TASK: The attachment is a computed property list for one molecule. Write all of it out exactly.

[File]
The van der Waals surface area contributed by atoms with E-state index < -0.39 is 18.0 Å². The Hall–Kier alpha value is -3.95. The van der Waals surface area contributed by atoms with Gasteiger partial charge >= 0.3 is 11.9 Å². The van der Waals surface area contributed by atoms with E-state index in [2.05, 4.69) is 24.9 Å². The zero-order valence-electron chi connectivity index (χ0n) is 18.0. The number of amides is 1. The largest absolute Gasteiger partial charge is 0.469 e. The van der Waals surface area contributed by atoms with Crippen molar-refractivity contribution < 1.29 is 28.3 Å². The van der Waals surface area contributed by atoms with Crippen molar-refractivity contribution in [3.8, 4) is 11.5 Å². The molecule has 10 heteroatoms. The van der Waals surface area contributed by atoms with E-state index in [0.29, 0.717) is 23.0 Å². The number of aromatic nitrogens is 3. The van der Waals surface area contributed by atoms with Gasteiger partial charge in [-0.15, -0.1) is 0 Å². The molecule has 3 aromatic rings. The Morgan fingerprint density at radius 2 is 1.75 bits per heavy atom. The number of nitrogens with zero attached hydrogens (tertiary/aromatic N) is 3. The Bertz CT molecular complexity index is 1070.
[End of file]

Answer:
The van der Waals surface area contributed by atoms with E-state index < -0.39 is 18.0 Å². The Hall–Kier alpha value is -3.95. The van der Waals surface area contributed by atoms with Gasteiger partial charge >= 0.3 is 11.9 Å². The van der Waals surface area contributed by atoms with E-state index in [2.05, 4.69) is 24.9 Å². The zero-order valence-electron chi connectivity index (χ0n) is 18.0. The number of amides is 1. The largest absolute Gasteiger partial charge is 0.469 e. The van der Waals surface area contributed by atoms with Crippen molar-refractivity contribution < 1.29 is 28.3 Å². The van der Waals surface area contributed by atoms with Crippen molar-refractivity contribution in [3.8, 4) is 11.5 Å². The molecule has 10 heteroatoms. The van der Waals surface area contributed by atoms with E-state index in [0.29, 0.717) is 23.0 Å². The number of aromatic nitrogens is 3. The van der Waals surface area contributed by atoms with Gasteiger partial charge in [-0.15, -0.1) is 0 Å². The molecule has 3 aromatic rings. The Morgan fingerprint density at radius 2 is 1.75 bits per heavy atom. The number of nitrogens with zero attached hydrogens (tertiary/aromatic N) is 3. The Bertz CT molecular complexity index is 1070.